Game 2 will be Saturday afternoon at Consol Energy Center, where the Rangers and Lundqvist had won four consecutive playoff games before losing Wednesday. The Penguins have taken the first two games of a playoff series that begins at home only once in their last nine tries.
Pittsburgh came out wearing the old-style black and gold jerseys they wore while winning the Stanley Cup in 1990 and 1991, and the game was a throwback to those days, too, as the Penguins scored in waves and had substantial goaltending.
"When the guys are scoring like that, four or five goals, we're going to win a lot of games," Zatkoff said.
The third playoff series in as many seasons between the longtime rivals was supposed to feature the two winningest goalies in this postseason. Fleury, though, wasn't in uniform and Lundqvist -- brilliant while winning seven of his last eight against Pittsburgh in the playoffs -- was gone after one period.
The Rangers, no doubt motivated at not having to face Fleury and his 53 career wins, got off to a strong start, outshooting Pittsburgh 12-3 early on. But Rangers defenseman Marc Staal's stick unintentionally struck Lundqvist in his right eye with 49 seconds left in the first period.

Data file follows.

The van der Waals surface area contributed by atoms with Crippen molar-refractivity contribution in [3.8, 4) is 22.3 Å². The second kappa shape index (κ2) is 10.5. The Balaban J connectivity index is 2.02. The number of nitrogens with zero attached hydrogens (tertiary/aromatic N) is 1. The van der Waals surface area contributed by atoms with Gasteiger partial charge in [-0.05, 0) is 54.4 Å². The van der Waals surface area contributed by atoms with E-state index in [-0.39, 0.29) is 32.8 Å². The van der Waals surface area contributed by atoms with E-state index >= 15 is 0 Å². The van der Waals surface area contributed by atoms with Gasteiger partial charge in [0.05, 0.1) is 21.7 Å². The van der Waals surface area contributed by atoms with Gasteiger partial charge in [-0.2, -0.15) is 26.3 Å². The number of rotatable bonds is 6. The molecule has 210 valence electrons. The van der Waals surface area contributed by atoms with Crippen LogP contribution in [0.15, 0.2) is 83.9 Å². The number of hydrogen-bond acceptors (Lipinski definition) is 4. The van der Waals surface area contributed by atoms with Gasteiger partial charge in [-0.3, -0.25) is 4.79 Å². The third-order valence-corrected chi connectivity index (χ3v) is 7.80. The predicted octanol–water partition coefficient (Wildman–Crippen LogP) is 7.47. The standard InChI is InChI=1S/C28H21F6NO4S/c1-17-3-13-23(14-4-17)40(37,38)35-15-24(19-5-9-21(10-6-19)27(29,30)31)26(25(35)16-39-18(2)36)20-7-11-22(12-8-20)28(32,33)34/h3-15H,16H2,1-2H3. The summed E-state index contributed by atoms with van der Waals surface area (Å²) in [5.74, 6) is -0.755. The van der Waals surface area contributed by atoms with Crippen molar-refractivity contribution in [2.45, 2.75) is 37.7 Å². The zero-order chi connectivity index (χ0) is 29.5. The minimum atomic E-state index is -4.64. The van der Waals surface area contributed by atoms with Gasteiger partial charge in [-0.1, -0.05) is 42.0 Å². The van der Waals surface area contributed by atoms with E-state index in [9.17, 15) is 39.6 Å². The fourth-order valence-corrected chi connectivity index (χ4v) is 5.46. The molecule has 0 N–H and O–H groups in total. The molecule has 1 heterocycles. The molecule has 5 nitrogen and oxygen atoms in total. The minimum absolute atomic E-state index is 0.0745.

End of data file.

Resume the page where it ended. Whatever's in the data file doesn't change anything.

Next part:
Lundqvist stayed in after being treated, only to have Hornqvist score 31 seconds after play resumed. Conor Sheary shot the puck off the goalie's right shoulder, and it deflected into the low slot to Hornqvist, who shot it between the goalie's pads.
"Any time he goes out like that, it's not a good time," Staal said of Lundqvist. "But I don't think it changed the way we played at all ... it's one of those things that happen in a playoff game, and you have to deal with it. ... (But) any time he goes out like that, it's not a good time."
Antti Raanta, who was 11-6-2 during the season to Zatkoff's 4-7-1, came on to allow Crosby's goal on a breakaway set up by Hornqvist's block of Dan Girardi's shot and subsequent up-ice pass. Raanta also allowed Kuhnhackl's first career goal and Hornqvist's second of the game. He made 16 saves.
"But it didn't change, no, not at all (without Lundqvist)," said Hornqvist, who had five previous playoff goals. "We just tried to get the puck to the goalies and create scrums."
NOTES: Penguins D Olli Mattaa returned after being out since March 24 due to a lower-body injury. ... Rangers rookie D Brady Skjei made his Stanley Cup playoffs debut -- he played in seven regular-season games -- in place of injured team captain Ryan McDonagh (broken hand, out since April 4). ... Despite winning playoff series against Pittsburgh in 2014 and 2015, the Rangers are 2-4 all-time against the Penguins in the postseason. ... The Rangers are the only NHL team to win at least one playoff series each of the past four seasons. ... The Rangers scratched McDonagh, D Dylan McIlrath, C Oscar Lindberg and F Marek Hrivik. The Penguins held out Fleury, Murray, D Derrick Pouliot, RW Bryan Rust, RW Beau Bennett and F Tom Sestito, as well as C Evgeny Malkin.